Interview with Egyptian Student Activist now in U.S.


Interviewed by The Real News, Mohammed Ezzeldin is pro-democracy activist and a graduate of political science from Cairo University. Now working on his masters’ degree in history at Georgetown University, he was in Egypt ten days ago.

Interviews from Cairo

Flashpoints features interviews with: Hossam el-Hamalawy, Egyptian activist, journalist, and blogger based in Cairo. Alex Ortiz, American University, Cairo eyewitness accounts of the Cairo uprising and the use of Facebook, livestreaming and other social media and Jack Shenker, Guardian reporter, beaten and arrested (sound from Guardian).

Journalist Jack Shenker Among Those Beaten and Arrested in Cairo, Gets Audio from inside Police Truck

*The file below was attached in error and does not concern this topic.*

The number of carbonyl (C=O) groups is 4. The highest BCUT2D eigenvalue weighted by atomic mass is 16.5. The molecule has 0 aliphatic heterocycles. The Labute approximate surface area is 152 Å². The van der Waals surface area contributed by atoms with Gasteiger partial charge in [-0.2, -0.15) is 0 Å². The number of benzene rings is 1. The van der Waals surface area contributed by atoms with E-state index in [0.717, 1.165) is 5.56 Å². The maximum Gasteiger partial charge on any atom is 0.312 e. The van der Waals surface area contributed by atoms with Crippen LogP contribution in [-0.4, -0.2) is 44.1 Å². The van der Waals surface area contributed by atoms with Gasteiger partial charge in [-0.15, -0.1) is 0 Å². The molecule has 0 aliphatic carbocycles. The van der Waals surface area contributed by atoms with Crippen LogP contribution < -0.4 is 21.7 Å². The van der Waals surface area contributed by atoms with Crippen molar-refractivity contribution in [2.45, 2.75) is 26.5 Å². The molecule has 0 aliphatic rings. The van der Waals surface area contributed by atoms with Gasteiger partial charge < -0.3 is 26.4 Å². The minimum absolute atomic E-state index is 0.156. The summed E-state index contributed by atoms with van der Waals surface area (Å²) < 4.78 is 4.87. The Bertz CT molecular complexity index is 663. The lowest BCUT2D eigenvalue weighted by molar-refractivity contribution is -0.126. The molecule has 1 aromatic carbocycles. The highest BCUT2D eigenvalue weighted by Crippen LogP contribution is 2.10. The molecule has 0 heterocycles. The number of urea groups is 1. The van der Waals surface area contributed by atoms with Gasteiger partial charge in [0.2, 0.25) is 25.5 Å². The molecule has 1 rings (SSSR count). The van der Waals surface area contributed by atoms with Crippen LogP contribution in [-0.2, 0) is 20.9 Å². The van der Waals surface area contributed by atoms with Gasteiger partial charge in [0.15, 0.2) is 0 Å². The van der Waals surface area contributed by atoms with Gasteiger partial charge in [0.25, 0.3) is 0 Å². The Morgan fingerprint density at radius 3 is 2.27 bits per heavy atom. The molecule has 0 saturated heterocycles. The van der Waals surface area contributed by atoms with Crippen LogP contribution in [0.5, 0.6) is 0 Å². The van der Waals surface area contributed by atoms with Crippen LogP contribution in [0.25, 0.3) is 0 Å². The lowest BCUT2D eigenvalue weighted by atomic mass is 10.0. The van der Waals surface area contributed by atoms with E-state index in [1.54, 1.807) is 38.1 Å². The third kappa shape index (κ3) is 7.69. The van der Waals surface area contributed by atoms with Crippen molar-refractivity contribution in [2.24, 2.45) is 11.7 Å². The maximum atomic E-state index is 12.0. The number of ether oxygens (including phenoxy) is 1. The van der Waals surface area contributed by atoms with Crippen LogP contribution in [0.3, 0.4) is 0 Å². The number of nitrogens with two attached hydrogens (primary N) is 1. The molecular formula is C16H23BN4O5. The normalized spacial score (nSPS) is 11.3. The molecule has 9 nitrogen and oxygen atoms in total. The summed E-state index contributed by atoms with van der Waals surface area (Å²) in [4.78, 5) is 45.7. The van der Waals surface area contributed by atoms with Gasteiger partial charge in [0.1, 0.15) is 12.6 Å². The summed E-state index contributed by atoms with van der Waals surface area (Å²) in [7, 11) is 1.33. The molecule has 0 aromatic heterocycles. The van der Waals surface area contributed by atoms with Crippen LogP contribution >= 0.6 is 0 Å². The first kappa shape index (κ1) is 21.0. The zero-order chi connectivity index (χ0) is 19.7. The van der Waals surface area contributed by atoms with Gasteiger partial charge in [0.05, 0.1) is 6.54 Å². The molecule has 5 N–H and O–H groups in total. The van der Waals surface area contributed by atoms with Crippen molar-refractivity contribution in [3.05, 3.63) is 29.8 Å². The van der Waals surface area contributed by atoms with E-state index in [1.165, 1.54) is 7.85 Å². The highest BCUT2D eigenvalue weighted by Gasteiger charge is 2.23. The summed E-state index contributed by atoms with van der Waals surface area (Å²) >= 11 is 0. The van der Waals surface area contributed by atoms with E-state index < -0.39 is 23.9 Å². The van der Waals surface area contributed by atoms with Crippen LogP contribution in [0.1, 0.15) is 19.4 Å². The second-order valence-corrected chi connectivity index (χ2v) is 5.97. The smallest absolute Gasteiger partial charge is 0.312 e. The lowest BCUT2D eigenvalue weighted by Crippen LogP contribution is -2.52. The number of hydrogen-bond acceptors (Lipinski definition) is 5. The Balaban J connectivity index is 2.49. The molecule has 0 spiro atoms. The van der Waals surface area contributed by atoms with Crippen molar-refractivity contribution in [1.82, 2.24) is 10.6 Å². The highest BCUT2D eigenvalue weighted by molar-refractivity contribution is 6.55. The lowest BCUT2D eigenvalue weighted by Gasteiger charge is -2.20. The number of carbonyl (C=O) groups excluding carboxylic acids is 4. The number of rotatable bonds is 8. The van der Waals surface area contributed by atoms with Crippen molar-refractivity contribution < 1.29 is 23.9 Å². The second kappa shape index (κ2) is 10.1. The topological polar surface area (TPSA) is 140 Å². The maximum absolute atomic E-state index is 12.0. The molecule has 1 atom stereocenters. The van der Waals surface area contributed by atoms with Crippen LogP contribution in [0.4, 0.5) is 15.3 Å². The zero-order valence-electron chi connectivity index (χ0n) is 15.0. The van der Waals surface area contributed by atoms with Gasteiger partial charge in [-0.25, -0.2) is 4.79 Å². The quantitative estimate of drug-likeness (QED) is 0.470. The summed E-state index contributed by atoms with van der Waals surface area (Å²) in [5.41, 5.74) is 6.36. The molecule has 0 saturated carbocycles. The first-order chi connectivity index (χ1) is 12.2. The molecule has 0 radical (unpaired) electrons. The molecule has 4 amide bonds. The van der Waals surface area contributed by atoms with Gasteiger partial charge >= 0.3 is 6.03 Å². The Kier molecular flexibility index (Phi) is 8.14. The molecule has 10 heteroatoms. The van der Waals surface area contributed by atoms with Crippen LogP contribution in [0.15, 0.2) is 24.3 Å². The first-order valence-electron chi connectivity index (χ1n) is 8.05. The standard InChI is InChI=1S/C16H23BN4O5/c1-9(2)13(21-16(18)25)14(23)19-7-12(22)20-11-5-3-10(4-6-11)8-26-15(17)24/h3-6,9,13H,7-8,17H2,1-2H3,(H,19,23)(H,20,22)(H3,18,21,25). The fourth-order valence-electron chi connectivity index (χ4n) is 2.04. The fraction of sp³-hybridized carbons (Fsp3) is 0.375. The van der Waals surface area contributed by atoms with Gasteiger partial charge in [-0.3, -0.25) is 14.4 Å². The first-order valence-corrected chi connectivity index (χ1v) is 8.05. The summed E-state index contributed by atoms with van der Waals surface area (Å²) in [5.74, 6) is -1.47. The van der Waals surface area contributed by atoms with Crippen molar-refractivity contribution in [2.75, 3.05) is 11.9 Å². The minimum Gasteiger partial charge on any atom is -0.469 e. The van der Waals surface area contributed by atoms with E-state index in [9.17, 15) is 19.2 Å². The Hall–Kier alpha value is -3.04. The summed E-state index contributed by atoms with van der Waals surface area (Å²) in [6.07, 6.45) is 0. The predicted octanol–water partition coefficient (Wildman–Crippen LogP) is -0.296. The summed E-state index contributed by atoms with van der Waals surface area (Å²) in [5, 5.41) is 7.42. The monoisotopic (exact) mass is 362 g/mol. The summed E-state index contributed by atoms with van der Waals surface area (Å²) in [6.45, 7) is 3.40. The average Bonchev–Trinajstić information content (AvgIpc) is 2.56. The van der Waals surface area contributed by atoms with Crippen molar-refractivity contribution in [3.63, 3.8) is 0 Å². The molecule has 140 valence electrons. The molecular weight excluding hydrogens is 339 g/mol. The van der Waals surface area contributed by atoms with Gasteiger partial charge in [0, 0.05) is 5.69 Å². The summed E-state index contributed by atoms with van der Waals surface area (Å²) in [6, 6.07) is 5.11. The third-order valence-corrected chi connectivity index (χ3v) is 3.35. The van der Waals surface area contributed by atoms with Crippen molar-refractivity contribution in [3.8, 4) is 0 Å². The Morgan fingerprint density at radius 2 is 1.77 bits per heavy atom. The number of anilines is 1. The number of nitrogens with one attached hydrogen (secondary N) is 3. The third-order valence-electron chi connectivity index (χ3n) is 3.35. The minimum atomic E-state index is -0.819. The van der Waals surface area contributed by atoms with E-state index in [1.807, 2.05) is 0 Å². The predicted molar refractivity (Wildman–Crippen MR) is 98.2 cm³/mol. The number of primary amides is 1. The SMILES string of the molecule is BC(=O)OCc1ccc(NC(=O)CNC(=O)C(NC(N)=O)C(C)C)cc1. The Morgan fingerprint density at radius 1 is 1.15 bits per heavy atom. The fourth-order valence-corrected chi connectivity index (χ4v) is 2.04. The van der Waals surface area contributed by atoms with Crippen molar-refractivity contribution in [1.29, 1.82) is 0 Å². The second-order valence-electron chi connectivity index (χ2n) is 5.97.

Democracy Now reports: “Police have arrested up to 1,200 people, including a number of journalists. Among them was Guardian reporter, Jack Shenker. He was arrested and beaten by plainclothes police on Tuesday night and shoved into a truck with dozens of other people. He managed to keep his dictaphone with him and recorded what was happening as the truck carried them outside of Cairo.”

Said Shenker: “There are big protests planned for tomorrow. Today is slightly a lull in the storm, although there’s a lot of violence still going on in Suez, which is a big city to the east of Cairo. In the capital itself, though, today has been a bit quieter. Activists are preparing for tomorrow. …